Around 1993-1995 I completely lost interest in baseball. Being in my early 20’s, my childhood interests waned and became passé–as they tend to do–and in my delusional mind, my new interests were a bit more sophisticated and engaging in an era that offered no safe landings. My interests in music and punk rock chiefly were blossoming into a near obsession: my friends and I tended to be critics who viewed the dominant culture of the day not with occasional skepticism but with permanent hostility.
In addition to joining a garage band, I was also delving into the often knotty literary and modern art worlds: doing my duty as a young person trying to “figure it all out” with a speculating, cynical, and sometimes critical mind. And as much as I loved to scan the box scores and catch a game or two, I just didn’t have time anymore with my band-mates, job, and girlfriend needing my immediate and rapt attention while I was learning how to piss standing up as a screwed-up human being in the paint-by-numbers slacker jungle I had created for myself. The coming-of-age ritual of being handed knowledge was tempered by the realization that it meant eventually outgrowing the certainties of youth.
F. Scott Fitzgerald thought that one of his pals had invested too much time writing about baseball. “A boys game,” Fitzgerald said, “with no more possibilities in it than a boy could master, a game bounded by walls which kept out novelty or danger, change or adventure.” I couldn’t stomach Fitzgerald’s stuffy writing and disagreed vehemently with this statement. (I valued Descartes’s opinions much more, and wasn’t his vocation to think about thinking?…the absolute essence of the game)
So after reading a tiny smattering of the classics: Genet, Hemingway, Hesse, Didion, Auster (yes, and even that Post-Burroughs/Warhol/Patti Smith deluge we all overdosed on in our late teens/twenties) –I decided one day through a haze of mar-eee-wanna smoke that baseball was indeed a cerebral sport more suited to a literary rather than pictorial culture and returned to it for the ’96 season. The A’s were still the same pile of dung that I had flushed 3 years earlier, finishing 3rd in the West with a 78-84 record, but the game was interesting to me again, even fun. It was a catharsis that I hadn’t needed before as my identity was becoming more complex and fluid.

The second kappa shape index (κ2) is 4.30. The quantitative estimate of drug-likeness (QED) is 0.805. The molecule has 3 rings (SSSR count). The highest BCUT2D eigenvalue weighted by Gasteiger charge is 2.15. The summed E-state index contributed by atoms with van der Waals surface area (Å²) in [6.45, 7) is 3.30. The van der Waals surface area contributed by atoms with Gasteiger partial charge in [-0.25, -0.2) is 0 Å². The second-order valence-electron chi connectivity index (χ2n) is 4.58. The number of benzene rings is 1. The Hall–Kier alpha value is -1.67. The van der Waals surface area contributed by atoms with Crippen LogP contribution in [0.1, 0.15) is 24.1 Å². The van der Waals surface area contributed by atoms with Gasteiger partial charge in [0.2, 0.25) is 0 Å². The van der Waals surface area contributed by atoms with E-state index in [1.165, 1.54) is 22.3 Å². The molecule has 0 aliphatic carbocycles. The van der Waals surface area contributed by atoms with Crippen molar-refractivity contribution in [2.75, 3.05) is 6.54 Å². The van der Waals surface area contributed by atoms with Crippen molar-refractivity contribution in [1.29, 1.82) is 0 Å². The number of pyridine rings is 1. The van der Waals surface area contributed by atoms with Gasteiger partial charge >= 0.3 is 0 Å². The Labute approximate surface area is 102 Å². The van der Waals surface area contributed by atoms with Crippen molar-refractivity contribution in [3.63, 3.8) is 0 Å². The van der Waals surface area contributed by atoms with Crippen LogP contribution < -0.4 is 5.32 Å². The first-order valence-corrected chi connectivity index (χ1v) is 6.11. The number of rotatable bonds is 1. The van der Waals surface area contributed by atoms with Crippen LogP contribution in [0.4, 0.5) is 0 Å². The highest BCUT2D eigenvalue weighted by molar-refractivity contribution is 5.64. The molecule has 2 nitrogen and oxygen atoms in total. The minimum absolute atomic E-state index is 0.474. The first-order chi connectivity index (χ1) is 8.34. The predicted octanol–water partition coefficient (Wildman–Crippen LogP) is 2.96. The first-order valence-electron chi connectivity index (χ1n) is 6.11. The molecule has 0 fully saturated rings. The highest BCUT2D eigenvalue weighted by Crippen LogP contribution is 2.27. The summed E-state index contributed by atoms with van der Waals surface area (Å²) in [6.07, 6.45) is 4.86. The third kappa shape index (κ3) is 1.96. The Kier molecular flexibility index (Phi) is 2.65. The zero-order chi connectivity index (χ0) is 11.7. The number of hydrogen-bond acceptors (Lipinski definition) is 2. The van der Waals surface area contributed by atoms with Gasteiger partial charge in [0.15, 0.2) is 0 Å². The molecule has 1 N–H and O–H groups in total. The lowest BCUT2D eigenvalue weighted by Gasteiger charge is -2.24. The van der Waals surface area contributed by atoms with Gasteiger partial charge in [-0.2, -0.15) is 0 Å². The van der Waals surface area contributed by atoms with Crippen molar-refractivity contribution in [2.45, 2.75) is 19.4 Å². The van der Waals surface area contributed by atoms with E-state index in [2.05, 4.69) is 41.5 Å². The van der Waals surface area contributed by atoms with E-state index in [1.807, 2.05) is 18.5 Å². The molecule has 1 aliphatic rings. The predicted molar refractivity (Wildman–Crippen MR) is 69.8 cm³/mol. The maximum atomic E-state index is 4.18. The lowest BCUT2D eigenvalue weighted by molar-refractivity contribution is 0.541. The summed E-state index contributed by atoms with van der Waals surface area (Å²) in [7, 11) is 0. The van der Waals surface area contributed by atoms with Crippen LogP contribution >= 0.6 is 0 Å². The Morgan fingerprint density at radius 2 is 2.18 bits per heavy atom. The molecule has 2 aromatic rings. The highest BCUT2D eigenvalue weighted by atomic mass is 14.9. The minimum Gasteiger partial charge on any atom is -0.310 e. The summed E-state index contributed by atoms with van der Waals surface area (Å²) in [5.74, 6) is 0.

This was to be Mark McGwire’s last full year with the “Elephants” (his trade the next year was devastating and truly the end of my childhood) and he finished with 52 homers. This was also Jason Giambi’s first full year and he finished with a pathetic (for that time) 20 round-trippers. I attribute this to youth and the lack of steroids–a reputation that would turn out to haunt both players. Terry Steinbach was typically solid behind the dish; and a fan favorite with a funny name, Geronimo Berroa was coming into his own. There was also a curious player, Ernie Young, who hit 19 homers that season, never to hit more than 5 in any other season in his career.
As I enjoyed another season of watching my lovable losers, I decided that baseball not only doesn’t acknowledge the passage of time, it ignores it. Then began my post-adolescent and lifelong obsession with the game that has taken over my daily existence with mind-boggling statistics and a mystifying yet comfortably unorthodox visual affair. I find that the more I know about this game, the less I know about this game. It keeps unfolding in ways I could never imagine, offering the viewer roller-coaster emotions, knee-jerk reactions, blissful states, and unadulterated anger in the vile pits of hell. This cruel game can also make an atheist recite prayer and a logical individual superstitious without apology or regret. Time seems to stand still and then speeds up again, with the changing of the seasons in the forefront amidst implied mortality–and shaping a world in which play seems vital.